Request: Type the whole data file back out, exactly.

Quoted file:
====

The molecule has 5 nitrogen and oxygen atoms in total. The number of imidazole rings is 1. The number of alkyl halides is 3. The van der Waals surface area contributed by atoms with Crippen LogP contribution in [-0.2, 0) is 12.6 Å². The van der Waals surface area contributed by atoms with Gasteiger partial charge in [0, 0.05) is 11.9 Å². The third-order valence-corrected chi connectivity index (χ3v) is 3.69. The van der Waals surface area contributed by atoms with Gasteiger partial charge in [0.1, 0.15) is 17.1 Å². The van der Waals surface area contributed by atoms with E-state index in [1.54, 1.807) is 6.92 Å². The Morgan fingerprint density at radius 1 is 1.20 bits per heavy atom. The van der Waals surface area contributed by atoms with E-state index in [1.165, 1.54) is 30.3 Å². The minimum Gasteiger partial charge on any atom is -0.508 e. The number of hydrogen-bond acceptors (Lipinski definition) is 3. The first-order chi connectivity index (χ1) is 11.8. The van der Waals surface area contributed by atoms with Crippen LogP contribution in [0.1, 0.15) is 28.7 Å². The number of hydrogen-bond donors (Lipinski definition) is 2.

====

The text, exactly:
The molecule has 5 nitrogen and oxygen atoms in total. The number of imidazole rings is 1. The number of alkyl halides is 3. The van der Waals surface area contributed by atoms with Crippen LogP contribution in [-0.2, 0) is 12.6 Å². The van der Waals surface area contributed by atoms with Gasteiger partial charge in [0, 0.05) is 11.9 Å². The third-order valence-corrected chi connectivity index (χ3v) is 3.69. The van der Waals surface area contributed by atoms with Gasteiger partial charge in [0.1, 0.15) is 17.1 Å². The van der Waals surface area contributed by atoms with E-state index in [1.54, 1.807) is 6.92 Å². The Morgan fingerprint density at radius 1 is 1.20 bits per heavy atom. The van der Waals surface area contributed by atoms with E-state index in [1.165, 1.54) is 30.3 Å². The minimum Gasteiger partial charge on any atom is -0.508 e. The number of hydrogen-bond acceptors (Lipinski definition) is 3. The first-order chi connectivity index (χ1) is 11.8. The van der Waals surface area contributed by atoms with Crippen LogP contribution in [0.1, 0.15) is 28.7 Å². The number of hydrogen-bond donors (Lipinski definition) is 2.